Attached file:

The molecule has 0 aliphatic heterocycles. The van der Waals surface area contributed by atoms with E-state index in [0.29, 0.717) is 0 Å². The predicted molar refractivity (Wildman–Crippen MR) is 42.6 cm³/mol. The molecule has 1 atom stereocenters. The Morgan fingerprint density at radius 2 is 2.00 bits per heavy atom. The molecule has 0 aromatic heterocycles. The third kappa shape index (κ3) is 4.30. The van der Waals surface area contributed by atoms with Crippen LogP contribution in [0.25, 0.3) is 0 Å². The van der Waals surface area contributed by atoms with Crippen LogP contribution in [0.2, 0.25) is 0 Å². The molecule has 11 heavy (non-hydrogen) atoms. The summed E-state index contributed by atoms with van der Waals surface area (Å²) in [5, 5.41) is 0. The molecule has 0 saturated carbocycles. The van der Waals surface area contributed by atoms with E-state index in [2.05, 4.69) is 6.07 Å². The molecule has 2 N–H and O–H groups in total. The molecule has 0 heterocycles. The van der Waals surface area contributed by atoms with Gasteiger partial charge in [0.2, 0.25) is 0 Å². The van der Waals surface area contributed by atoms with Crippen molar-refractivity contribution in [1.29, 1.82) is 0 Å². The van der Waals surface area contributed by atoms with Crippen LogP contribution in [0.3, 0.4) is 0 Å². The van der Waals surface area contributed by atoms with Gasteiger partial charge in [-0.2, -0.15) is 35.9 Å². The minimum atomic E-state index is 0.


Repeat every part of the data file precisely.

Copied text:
The molecule has 0 aliphatic heterocycles. The van der Waals surface area contributed by atoms with E-state index in [0.29, 0.717) is 0 Å². The predicted molar refractivity (Wildman–Crippen MR) is 42.6 cm³/mol. The molecule has 1 atom stereocenters. The Morgan fingerprint density at radius 2 is 2.00 bits per heavy atom. The molecule has 0 aromatic heterocycles. The third kappa shape index (κ3) is 4.30. The van der Waals surface area contributed by atoms with Crippen LogP contribution in [0.25, 0.3) is 0 Å². The van der Waals surface area contributed by atoms with Crippen LogP contribution in [0.2, 0.25) is 0 Å². The molecule has 11 heavy (non-hydrogen) atoms. The summed E-state index contributed by atoms with van der Waals surface area (Å²) in [5, 5.41) is 0. The molecule has 0 saturated carbocycles. The van der Waals surface area contributed by atoms with E-state index in [2.05, 4.69) is 6.07 Å². The molecule has 2 N–H and O–H groups in total. The molecule has 0 heterocycles. The van der Waals surface area contributed by atoms with Gasteiger partial charge in [0.2, 0.25) is 0 Å². The van der Waals surface area contributed by atoms with Crippen molar-refractivity contribution in [1.29, 1.82) is 0 Å². The van der Waals surface area contributed by atoms with Crippen LogP contribution in [0.3, 0.4) is 0 Å². The van der Waals surface area contributed by atoms with Gasteiger partial charge in [-0.2, -0.15) is 35.9 Å². The minimum atomic E-state index is 0.